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NASA releases its latest Global maps of Earth at Night, provides clearest patterns of Human Settlement across the Planet

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Earth. Pixabay

Washington, April 13, 2017: NASA has released its latest global maps of Earth at night, providing the “clearest yet composite” view of the patterns of human settlement across our planet.

Satellite images of Earth at night — often referred to as “night lights” — have been a tool for fundamental research for nearly 25 years.

They have provided a broad, beautiful picture, showing how humans have shaped the planet and lit up the darkness.

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By studying Earth at night, researchers can investigate how cities expand, monitor light intensity to estimate energy use and economic activity, and aid in disaster response.

These maps are generally produced every decade or so. But NASA’s new global map of Earth at night, as observed in 2016, has been released this week just five years after the such map was released in 2012.

A research team led by Earth scientist Miguel Roman of NASA’s Goddard Space Flight Center in Greenbelt, Maryland, plans to find out this year what would happen if night lights imagery could be updated yearly, monthly or even daily.

In the years since the 2011 launch of the NASA-National Oceanic and Atmospheric Administration Suomi National Polar-orbiting Partnership (NPP) satellite, Roman and colleagues have been analysing night lights data and developing new software and algorithms to make night lights imagery clearer, more accurate and readily available.

They are now on the verge of providing daily, high-definition views of Earth at night, and are targeting the release of such data to the science community later this year, NASA said. (IANS)

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NASA Selects Missions to Study Sun, its Effects on Space Weather

One of the selected missions will study how the Sun drives particles and energy into the solar system

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NASA, Missions, Sun
The launch date for the two missions is no later than August 2022, the US space agency said in a statement on Friday. Pixabay

NASA has selected two new missions to study the Sun and its dynamic effects on space weather.

The launch date for the two missions is no later than August 2022, the US space agency said in a statement on Friday.

One of the selected missions will study how the Sun drives particles and energy into the solar system and a second will study the Earth’s response.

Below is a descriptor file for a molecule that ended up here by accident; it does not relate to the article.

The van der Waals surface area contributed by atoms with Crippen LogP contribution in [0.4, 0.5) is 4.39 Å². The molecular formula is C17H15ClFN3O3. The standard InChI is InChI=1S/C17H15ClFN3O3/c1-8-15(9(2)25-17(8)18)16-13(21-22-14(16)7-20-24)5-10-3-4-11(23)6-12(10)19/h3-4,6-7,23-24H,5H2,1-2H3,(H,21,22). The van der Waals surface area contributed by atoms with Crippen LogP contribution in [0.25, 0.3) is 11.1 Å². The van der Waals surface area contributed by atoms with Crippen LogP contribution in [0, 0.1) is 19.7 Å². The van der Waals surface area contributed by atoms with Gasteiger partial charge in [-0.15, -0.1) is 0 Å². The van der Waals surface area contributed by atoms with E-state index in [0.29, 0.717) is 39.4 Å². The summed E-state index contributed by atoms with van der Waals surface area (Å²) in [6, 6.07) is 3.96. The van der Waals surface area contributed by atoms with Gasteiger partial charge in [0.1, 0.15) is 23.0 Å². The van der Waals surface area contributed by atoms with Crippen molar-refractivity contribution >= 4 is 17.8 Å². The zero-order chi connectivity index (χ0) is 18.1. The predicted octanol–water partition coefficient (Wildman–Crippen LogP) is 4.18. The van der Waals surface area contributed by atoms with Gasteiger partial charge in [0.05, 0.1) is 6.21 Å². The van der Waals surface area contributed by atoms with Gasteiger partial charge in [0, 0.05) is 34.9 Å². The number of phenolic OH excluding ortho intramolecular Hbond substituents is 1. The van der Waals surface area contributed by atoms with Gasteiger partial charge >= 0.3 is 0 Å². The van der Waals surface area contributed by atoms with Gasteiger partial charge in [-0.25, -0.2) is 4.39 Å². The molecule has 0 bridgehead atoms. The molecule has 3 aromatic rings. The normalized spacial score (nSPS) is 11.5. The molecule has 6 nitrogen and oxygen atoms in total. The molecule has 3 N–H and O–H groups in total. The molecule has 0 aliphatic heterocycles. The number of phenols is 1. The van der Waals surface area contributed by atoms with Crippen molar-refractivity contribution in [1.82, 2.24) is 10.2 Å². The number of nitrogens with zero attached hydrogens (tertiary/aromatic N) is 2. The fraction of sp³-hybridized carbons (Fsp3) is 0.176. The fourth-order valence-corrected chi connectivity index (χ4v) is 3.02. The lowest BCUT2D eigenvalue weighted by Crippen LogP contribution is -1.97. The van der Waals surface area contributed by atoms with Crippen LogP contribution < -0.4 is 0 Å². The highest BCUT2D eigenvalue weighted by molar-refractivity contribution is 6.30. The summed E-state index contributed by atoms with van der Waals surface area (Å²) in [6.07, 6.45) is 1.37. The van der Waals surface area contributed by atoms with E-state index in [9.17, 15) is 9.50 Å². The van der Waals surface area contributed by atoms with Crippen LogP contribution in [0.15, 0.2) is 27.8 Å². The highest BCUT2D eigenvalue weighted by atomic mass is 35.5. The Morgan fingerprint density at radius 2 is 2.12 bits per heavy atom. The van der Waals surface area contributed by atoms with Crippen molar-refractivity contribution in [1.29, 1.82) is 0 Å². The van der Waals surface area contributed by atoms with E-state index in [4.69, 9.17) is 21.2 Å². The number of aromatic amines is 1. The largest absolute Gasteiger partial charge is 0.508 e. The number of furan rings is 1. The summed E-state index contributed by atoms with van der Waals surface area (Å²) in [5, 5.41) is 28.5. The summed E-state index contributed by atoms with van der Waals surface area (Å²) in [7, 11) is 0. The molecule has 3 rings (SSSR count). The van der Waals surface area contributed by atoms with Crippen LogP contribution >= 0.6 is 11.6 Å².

“These missions will do big science, but they’re also special because they come in small packages, which means that we can launch them together and get more research for the price of a single launch,” said Thomas Zurbuchen, Associate Administrator for the Science Mission Directorate at NASA headquarters in Washington.

NASA, Missions, Sun
NASA has selected two new missions to study the Sun and its dynamic effects on space weather. Pixabay

The Sun generates a vast outpouring of solar particles known as the solar wind, which can create a dynamic system of radiation in space called space weather.

Near Earth, where such particles interact with our planet’s magnetic field, the space weather system can lead to profound impact on human interests, such as astronauts’ safety, radio communications, GPS signals and utility grids on the ground.

The more we understand what drives space weather and its interaction with the Earth and lunar systems, the more we can mitigate its effects – including safeguarding astronauts and technology crucial to NASA’s Artemis programme to the Moon.

One of the two missions that NASA has selected is the Polarimeter to Unify the Corona and Heliosphere, or PUNCH. This mission will focus directly on the Sun’s outer atmosphere, the corona, and how it generates the solar wind.

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The second mission is Tandem Reconnection and Cusp Electrodynamics Reconnaissance Satellites, or TRACERS. The TRACERS investigation was partially selected as a NASA-launched rideshare mission, meaning it will be launched as a secondary payload with PUNCH.

TRACERS will observe particles and fields at the Earth’s northern magnetic cusp region – the region encircling the Earth’s pole, where our planet’s magnetic field lines curve down towards the Earth, NASA said. (IANS)